Readers may recall from an earlier post that Mick Claridge reported seeing an unearthly figure on one of his training rides. It seems that individual – we’ll call him Grims – has taken a shine to our Mick, or to Mick’s cycle. (It is hard to tell which.) During a recent rain-filled climb on the mountain, Mick once again spotted his new friend. This time Grims was close behind him – evidently even a Reaper needs to conserve energy by drafting once in a while. Mick told the LASR:
“I knew he was behind me, I was too scared to look around so I pretended it was Fr Mike! But it was him – it was the Reaper! I could hear his bony feet hitting the pedals. Doesn’t that guy wear shoes I thought?”
Once they crested the hill, Mick lost his companion on the descent. It appears that Reapers, like most sensible cyclists, are not that keen on speeds greater than 40mph. Good to know.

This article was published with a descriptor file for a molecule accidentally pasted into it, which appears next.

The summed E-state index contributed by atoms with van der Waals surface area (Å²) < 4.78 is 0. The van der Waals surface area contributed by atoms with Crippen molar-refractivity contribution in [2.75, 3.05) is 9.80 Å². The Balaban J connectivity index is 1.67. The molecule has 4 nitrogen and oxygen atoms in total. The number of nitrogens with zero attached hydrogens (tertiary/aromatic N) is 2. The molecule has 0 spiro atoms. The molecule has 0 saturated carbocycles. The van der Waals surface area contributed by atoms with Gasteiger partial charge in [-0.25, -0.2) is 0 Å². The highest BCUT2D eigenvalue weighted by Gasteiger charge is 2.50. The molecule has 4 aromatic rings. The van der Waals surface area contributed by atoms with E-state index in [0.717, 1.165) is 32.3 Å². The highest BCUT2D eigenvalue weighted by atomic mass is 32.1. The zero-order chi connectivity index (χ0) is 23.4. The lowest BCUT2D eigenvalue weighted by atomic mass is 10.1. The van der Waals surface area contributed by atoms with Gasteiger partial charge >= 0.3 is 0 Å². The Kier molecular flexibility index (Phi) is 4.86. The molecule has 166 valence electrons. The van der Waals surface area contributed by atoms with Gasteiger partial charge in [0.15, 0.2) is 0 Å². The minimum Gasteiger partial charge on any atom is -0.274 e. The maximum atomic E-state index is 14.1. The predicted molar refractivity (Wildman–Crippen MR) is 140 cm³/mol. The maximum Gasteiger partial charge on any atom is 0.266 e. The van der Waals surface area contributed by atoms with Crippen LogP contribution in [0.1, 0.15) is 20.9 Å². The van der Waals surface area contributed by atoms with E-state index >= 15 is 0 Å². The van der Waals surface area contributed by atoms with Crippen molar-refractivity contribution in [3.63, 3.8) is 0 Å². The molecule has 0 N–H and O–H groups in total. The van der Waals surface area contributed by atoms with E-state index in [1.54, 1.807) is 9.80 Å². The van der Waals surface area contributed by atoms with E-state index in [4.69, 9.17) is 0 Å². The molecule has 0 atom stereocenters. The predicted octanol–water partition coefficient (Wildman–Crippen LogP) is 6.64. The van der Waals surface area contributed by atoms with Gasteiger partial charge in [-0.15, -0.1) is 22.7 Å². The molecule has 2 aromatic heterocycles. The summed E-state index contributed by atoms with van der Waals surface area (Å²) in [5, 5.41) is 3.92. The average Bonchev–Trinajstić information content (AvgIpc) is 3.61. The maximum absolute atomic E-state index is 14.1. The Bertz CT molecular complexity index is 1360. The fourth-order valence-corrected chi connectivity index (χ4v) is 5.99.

Wednesday brought an end to the perpetual rain of the past few days, and not a minute too soon, as the Four Mikes on Bikes Tour left Germany today for a 51-mile ride to Steinach-am-Brenner in Austria. Mike Burton gave the LASR an update on the day:
Today we saw something that had been severely lacking so far – SUNSHINE !!!
After a slightly cold drizzly start from Garmisch Partenkirken we were soon climbing the 1300 metres up the mountain towards Seefeld. The drizzle was a blessing as the climb was hot work, and it was nice to put away the heavy “waterproof” coats from the last few days.
The suffering of the last few days, out in the cold with no respite and no alternative, made me think about the homeless people we are helping, who have to deal with that sort of thing every day.